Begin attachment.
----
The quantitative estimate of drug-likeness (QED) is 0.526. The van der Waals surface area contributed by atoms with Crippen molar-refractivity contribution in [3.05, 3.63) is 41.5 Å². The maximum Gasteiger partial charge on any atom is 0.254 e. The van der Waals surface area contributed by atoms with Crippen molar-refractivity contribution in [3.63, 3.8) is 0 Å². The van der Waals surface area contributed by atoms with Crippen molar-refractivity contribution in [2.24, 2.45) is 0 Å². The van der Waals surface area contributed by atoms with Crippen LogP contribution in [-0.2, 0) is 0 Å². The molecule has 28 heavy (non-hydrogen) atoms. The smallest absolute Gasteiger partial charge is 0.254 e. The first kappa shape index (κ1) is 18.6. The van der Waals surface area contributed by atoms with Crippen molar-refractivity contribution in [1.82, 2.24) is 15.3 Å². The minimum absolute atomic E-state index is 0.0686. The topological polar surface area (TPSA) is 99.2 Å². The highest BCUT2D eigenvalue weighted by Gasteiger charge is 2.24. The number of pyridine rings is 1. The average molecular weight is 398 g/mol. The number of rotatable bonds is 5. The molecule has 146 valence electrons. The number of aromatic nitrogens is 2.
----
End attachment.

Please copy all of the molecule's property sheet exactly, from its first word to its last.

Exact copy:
The quantitative estimate of drug-likeness (QED) is 0.526. The van der Waals surface area contributed by atoms with Crippen molar-refractivity contribution in [3.05, 3.63) is 41.5 Å². The maximum Gasteiger partial charge on any atom is 0.254 e. The van der Waals surface area contributed by atoms with Crippen molar-refractivity contribution in [3.63, 3.8) is 0 Å². The van der Waals surface area contributed by atoms with Crippen molar-refractivity contribution in [2.24, 2.45) is 0 Å². The van der Waals surface area contributed by atoms with Crippen LogP contribution in [-0.2, 0) is 0 Å². The molecule has 28 heavy (non-hydrogen) atoms. The smallest absolute Gasteiger partial charge is 0.254 e. The first kappa shape index (κ1) is 18.6. The van der Waals surface area contributed by atoms with Crippen molar-refractivity contribution in [1.82, 2.24) is 15.3 Å². The minimum absolute atomic E-state index is 0.0686. The topological polar surface area (TPSA) is 99.2 Å². The highest BCUT2D eigenvalue weighted by Gasteiger charge is 2.24. The number of pyridine rings is 1. The average molecular weight is 398 g/mol. The number of rotatable bonds is 5. The molecule has 146 valence electrons. The number of aromatic nitrogens is 2.